Functional Contributions of Carbohydrate on AIDS Virus Glycoprotein

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Functional Contributions of Carbohydrate on AIDS Virus Glycoprotein

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dc.contributor.author Stansell, Elizabeth
dc.contributor.author Desrosiers, Ronald C.
dc.date.accessioned 2011-03-25T15:46:22Z
dc.date.issued 2010
dc.identifier.citation Stansell, Elizabeth, and Ronald C. Desrosiers. 2010. Functional contributions of carbohydrate on AIDS virus glycoprotein. Yale Journal of Biology and Medicine 83(4): 201-208. en_US
dc.identifier.issn 0044-0086 en_US
dc.identifier.uri http://nrs.harvard.edu/urn-3:HUL.InstRepos:4773992
dc.description.abstract Envelope glycoprotein spikes on the surface of the human immunodeficiency virus (HIV) are used by the virus to bind to cellular receptors to gain entry into target cells. As such, the envelope spikes are the targets of antibodies that can neutralize viral infectivity. Fifty percent or more of the mass of the viral-encoded surface glycoprotein of HIV, and of its close monkey relative simian immunodeficiency virus (SIV), is actually carbohydrate; it is one of the most heavily glycosylated proteins that can be found in mammals. It has been clearly demonstrated that one of the functions of this carbohydrate is to shield viral epitopes that would otherwise be the direct target of antibodies that could neutralize viral infection. In addition, it is now generally accepted that the carbohydrate on the viral envelope glycoprotein is recognized by multiple cellular lectins of the host lymphoreticular system, and these interactions play a role in the dissemination of virus within the host as well as the release of modulatory cytokines. Our work recently demonstrated fundamental differences in the composition of the carbohydrate on HIV type 1, the cause of the AIDS pandemic, versus the SIV in the sooty mangabey monkey, a natural host that does not develop disease from its infection. We now speculate that this fundamental difference in carbohydrate composition reflects evolutionary pressures on both virus and host. Furthermore, carbohydrate composition on the virus and genetic differences in carbohydrate-sensing proteins of the host could be critically important for the generalized lymphoid activation that characterizes the acquired immunodeficiency syndrome (AIDS). en_US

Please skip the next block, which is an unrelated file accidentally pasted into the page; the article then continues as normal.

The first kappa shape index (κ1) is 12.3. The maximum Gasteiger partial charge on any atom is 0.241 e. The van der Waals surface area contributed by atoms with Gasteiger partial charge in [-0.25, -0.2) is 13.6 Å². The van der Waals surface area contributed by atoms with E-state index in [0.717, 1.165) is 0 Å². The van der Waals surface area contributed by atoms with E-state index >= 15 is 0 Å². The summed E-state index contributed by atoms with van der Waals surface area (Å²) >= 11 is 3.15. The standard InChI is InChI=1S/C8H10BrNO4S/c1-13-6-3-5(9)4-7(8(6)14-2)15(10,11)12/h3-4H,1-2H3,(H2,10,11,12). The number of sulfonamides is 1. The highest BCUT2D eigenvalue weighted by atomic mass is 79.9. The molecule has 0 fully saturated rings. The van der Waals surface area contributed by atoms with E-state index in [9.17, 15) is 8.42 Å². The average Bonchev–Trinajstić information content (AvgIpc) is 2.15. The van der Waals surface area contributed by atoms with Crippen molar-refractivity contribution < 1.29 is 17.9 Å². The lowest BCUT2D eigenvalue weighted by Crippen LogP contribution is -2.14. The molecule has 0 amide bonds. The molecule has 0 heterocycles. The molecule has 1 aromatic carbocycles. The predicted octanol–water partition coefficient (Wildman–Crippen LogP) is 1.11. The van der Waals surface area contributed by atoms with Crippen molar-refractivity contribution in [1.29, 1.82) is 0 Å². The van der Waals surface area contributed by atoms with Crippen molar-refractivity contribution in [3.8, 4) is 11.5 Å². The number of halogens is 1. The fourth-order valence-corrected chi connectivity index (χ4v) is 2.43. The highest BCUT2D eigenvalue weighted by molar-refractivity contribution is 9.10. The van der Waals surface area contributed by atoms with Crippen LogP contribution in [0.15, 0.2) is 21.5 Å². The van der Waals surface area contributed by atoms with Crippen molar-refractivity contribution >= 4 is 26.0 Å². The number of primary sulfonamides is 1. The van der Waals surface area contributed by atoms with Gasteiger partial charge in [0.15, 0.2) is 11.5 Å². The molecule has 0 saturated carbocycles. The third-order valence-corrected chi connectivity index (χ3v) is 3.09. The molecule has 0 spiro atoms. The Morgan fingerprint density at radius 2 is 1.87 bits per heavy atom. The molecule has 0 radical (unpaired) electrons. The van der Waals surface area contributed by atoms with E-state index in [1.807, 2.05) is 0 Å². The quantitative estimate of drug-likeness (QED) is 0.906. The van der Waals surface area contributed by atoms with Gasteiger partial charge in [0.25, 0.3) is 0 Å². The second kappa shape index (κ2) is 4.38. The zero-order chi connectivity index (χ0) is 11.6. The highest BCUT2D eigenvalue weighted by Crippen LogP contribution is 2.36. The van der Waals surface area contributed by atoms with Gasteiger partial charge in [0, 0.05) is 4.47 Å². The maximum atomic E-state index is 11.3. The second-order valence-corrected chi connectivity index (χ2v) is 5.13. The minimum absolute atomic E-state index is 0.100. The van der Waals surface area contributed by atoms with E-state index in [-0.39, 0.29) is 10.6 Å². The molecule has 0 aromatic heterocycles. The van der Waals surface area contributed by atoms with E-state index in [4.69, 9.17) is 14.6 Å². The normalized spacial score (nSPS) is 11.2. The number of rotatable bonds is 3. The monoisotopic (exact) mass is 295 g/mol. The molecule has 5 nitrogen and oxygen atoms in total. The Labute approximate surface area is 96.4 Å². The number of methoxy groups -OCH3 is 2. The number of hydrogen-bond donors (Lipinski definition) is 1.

dc.language.iso en_US en_US
dc.publisher YJBM en_US
dc.relation.isversionof http://medicine.yale.edu en_US
dc.relation.hasversion http://www.ncbi.nlm.nih.gov/pmc/articles/PMC3002149/pdf/ en_US
dash.license LAA
dc.title Functional Contributions of Carbohydrate on AIDS Virus Glycoprotein en_US
dc.type Journal Article en_US
dc.description.version Version of Record en_US
dc.relation.journal Yale Journal of Biology and Medicine en_US
dash.depositing.author Desrosiers, Ronald C.
dc.date.available 2011-03-25T15:46:22Z
dash.affiliation.other HMS^New England Primate Research Center en_US
dash.affiliation.other HMS^Microbiology and Molecular Genetics en_US

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